woensdag 22 december 2010

If the forest is empty so is the mind

There is no all embracing definition for 'forest', as exemplified by one UN position paper that found 950 working definitions. Cryptoforestry, as psychogeographical urban alpha-weed management on punk principles, would stress the psychological effects of a forest rather than canopy cover or land use as of importance for classification. In the west we take for granted monocultures as if they are the only way (see earlier) and after reading David Quammen's 'Monster of God', a hefty, finely nuanced, tome on the socially constructed relationship between human and man-eating beasts (bears, lions, crocodiles, etc) I suddenly realized that the forest, and all 950 definition of it, suffer from the same myopia of ingrained poverty. The poverty is not just biologically or materially but psychologically.

In conservation theory the concept of an 'empty forest' is well established. Empty forests are defauned forests from which many ecological interactions have vanished at the cost of the overall richness of the ecosystem. The literature deals mainly with (sub-)tropical forests and this is perfectly reasonable: in Western Europe forests have been empty for so long that we can barely imagine them otherwise. The good news of course is that forests, even the Dutch ones, are being replenished from the east with wolfs and perhaps, in some distant future, with bears. Scaremonger cival servants are already crying wolf: your toddler may be the next dinner for the big bad wolf. Better eaten by a wolf than crashed into by a car (an event more probable by at least 1000%) I'd say.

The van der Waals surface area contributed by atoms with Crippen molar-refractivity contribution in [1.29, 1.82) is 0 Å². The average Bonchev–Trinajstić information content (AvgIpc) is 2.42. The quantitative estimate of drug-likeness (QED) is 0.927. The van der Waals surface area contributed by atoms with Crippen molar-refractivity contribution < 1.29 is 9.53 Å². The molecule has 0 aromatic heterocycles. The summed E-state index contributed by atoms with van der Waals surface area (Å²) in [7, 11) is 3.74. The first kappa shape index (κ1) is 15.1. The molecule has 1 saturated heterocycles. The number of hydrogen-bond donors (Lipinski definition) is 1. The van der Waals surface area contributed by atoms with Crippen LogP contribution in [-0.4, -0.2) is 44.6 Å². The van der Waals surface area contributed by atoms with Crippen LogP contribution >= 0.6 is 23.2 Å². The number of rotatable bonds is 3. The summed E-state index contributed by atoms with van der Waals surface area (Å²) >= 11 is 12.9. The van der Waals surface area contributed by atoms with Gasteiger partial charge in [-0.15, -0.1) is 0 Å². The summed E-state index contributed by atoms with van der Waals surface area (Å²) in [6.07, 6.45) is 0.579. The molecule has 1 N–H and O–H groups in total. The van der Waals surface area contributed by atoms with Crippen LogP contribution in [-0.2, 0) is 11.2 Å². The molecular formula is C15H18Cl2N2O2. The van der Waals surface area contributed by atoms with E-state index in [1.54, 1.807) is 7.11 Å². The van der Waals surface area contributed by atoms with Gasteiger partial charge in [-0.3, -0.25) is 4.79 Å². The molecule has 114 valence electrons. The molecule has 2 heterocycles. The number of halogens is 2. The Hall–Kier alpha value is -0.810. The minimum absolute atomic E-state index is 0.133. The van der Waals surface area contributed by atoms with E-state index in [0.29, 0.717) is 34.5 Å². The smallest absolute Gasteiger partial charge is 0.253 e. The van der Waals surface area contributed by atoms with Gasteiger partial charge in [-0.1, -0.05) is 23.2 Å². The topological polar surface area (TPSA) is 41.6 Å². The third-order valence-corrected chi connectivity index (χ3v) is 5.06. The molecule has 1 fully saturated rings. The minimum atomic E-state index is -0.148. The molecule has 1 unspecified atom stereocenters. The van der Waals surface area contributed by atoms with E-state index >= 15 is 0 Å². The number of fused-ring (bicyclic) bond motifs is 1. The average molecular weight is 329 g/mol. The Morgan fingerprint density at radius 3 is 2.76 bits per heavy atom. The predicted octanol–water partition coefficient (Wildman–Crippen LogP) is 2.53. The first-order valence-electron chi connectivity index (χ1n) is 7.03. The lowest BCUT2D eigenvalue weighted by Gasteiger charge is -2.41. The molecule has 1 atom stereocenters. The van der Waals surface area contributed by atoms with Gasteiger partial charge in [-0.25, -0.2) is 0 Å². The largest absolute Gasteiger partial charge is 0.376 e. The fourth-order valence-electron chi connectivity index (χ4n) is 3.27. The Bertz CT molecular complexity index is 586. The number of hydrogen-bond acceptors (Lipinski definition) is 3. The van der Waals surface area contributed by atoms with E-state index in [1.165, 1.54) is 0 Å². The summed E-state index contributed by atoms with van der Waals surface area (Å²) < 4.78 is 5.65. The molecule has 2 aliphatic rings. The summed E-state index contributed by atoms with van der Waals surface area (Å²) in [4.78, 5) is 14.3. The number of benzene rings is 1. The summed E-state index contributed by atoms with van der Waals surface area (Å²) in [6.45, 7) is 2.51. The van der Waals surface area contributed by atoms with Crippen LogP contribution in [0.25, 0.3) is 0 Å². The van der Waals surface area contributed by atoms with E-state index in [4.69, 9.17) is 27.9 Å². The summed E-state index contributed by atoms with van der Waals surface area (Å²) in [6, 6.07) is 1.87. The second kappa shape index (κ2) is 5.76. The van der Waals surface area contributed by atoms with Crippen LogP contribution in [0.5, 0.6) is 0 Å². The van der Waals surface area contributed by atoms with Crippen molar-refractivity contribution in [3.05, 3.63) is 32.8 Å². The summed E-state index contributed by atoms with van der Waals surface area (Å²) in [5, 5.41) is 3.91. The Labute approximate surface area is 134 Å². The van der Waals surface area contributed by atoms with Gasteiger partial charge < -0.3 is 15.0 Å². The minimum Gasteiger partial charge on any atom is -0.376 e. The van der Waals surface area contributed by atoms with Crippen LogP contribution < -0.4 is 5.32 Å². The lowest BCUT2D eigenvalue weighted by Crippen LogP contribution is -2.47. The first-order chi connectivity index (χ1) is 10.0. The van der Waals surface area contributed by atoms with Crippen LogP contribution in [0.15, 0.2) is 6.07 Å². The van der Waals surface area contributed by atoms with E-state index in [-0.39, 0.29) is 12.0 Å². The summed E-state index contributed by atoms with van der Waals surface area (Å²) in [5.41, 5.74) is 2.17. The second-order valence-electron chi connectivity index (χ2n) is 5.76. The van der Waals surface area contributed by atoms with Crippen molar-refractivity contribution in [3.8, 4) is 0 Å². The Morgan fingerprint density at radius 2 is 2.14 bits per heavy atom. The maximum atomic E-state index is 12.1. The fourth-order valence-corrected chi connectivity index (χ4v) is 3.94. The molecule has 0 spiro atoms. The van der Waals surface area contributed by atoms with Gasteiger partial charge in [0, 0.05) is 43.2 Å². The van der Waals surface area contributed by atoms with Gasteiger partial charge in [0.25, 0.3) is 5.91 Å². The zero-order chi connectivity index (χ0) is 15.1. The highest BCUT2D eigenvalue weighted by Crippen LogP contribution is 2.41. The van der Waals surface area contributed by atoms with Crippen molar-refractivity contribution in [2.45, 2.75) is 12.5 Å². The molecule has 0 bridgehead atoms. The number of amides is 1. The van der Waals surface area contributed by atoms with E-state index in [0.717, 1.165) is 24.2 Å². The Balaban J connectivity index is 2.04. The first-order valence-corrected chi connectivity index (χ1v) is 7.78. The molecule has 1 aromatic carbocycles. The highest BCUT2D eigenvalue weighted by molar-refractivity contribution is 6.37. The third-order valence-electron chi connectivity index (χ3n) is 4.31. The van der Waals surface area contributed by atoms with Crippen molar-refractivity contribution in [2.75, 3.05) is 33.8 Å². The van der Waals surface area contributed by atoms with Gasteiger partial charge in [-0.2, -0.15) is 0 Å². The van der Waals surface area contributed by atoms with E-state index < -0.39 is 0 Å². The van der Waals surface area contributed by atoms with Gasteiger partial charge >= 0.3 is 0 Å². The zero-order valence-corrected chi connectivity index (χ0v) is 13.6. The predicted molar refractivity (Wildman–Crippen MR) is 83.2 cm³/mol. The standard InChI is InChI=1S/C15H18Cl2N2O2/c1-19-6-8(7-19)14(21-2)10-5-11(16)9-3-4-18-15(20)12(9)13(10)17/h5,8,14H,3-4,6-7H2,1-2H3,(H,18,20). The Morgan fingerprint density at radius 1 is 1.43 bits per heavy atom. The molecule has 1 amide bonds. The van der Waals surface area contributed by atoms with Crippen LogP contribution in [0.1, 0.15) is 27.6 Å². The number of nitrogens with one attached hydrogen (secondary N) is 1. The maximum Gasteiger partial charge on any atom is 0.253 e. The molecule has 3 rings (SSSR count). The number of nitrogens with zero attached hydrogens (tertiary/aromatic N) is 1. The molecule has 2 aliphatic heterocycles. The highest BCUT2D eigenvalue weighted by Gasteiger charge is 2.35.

The point is not that wolfs and bears are needed to fulfil ecological functions that are now null and void, the point is that a forest with such animals fuels the imagination and adds zest to life, even to those who would never visit such a 'full' forest. The wolfs in fairy tales are not just stories about animals in the way Disney films use 'acting' dogs and pigs, they are stories rooted in the experiences of people with wolfs. As far as I know all fairy tales portray wolfs as inherently bad, not as tricksters but as criminals, this mindset must be changed before the wolf can become part of our forests again. If the forest is empty the mind is empty too.

Tree of Eugenia sp. surrounded by fallen, undispersed fruits.

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